Currently, there are plans to select a group of female southern white rhinos at Ol Pejeta Conservancy, which could serve as surrogate mother for the northern white rhino embryo.

This is also expected to be a success, with the first attempt set to be crucial since it has never been achieved before. It is expected that implantation will be undertaken any time this year.

And while the incorporation of scientific technologies in conservation has been on the rise, the breakthroughs shine light in race against extinction.

Scientists estimate that the cheetah population has declined to approximately 7,500.

 

Edward the baby rhino meets herd for 1st time (California)

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Fox 5 | October 10, 2019

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SAN DIEGO: The San Diego Zoo Safari Park’s youngest southern white rhino began integrating with the rest of the park’s rhino herd Wednesday, meeting a rhino other than his mother for the first time since his birth 10 weeks ago.

Edward and his mother, Victoria, have remained sequestered from the rest of the herd since his birth in July to allow the two to bond and ensure he builds weight and stamina. The calf’s weight has nearly quadrupled since then and he has only entered the Safari Park’s rhino enclosure with Victoria.

Edward met Helene, an adult female southern white rhino, after she sparred with Victoria, who was very protective of her calf, according to the zoo’s animal care staff. They will continue introducing him to the rest of the Safari Park’s crash of rhinos as he gets larger and older.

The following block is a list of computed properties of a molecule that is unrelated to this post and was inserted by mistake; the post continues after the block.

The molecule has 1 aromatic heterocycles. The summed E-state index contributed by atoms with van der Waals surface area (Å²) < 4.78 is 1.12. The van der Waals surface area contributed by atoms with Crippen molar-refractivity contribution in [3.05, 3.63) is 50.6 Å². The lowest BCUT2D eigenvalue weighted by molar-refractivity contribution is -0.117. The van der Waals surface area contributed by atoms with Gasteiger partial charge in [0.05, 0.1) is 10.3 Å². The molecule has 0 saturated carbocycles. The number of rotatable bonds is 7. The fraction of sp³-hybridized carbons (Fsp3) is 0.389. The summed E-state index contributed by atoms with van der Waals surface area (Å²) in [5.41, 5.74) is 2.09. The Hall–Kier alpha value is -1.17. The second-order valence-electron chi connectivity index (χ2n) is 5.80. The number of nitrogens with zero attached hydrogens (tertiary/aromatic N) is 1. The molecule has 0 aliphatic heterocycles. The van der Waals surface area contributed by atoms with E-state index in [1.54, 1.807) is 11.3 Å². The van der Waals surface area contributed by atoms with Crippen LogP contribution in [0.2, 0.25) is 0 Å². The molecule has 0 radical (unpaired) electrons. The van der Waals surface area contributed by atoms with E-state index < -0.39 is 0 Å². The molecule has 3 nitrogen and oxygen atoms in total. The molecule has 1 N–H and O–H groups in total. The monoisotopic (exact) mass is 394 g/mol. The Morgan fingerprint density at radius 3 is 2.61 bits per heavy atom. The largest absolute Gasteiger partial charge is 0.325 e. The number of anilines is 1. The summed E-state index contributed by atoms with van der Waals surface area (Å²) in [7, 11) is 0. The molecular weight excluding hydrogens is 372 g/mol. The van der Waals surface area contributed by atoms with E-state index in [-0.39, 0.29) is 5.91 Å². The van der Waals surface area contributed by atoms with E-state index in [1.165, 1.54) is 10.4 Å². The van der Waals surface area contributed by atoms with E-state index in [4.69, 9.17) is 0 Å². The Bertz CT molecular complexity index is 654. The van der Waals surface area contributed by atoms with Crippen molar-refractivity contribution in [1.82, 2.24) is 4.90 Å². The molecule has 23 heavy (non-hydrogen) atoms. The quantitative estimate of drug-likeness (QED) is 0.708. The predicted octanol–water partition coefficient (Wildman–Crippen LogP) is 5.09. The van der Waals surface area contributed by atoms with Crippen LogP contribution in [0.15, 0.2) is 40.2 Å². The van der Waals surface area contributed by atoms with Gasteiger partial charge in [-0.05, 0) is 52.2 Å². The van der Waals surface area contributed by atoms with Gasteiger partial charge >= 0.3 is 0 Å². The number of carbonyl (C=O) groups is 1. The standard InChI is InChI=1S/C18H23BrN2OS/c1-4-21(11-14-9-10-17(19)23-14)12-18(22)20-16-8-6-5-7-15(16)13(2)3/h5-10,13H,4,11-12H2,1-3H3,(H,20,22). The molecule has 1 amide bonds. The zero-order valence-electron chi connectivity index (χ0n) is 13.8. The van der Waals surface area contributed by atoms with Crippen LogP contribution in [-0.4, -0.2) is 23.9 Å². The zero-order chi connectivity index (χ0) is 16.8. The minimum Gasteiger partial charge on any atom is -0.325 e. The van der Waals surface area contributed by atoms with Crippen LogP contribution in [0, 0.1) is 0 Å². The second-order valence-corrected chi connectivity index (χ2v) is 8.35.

“While Victoria knows the other rhinos, Edward has only observed them from a distance,” Safari Park Lead Keeper Jonnie Capiro said. “It’s time to get Edward acclimated to his crash. We chose to have Helene meet him first, as she is closely bonded with Victoria.”

Edward is the 99th southern white rhino calf born at the Safari Park and the first such calf to be born through artificial insemination in North America. His birth represents a step toward the zoo’s longer-term goal of recovering the northern white rhino, a distant relative of the southern white rhino. Only two northern white rhinos still exist on the planet and both are female.

Zoo officials plan to use stem cells and preserved northern white rhino cells to birth a northern white rhino calf within 10-20 years. The zoo’s southern white rhinos would serve as surrogates for the northern white rhino embryos through artificial insemination, in-vitro fertilization or an embryo transfer.

If the plan proves successful, researchers could attempt similar assisted reproduction techniques with the critically endangered Sumatran and Javan rhinos.

The Safari Park is expecting a second southern white rhino birth early next month. The zoo announced that calf’s conception through artificial insemination last year.

Strides in assisted reproductive techniques for rhinoceros: What do they signify?

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The International Rhino Foundation Blog | September 13, 2019

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There is no easy answer for ensuring the survival of critically endangered rhinoceros species. The International Rhino Foundation (IRF) believes we need to maximize options and minimize regrets, tackling the myriad of challenges facing rhinos using multi-faceted approaches. Some will fail, but some will succeed.

Beginning in mid-August, media across the world reported that an international team of reproductive scientists, including from Berlin’s Leibniz Institute for Zoo and Wildlife Research (IZW) recovered five eggs each from both remaining female northern white rhinos, Ceratotherium simum cottoni, at Ol Pejeta Conservancy in Kenya. The two females have reproductive tract issues which prevent them from carrying a pregnancy to term. Working in concert with Avantea, an Italian laboratory, the team matured seven of the eggs in vitro (in a culture dish). The eggs were then injected with frozen-thawed sperm from two deceased northern white rhino bulls.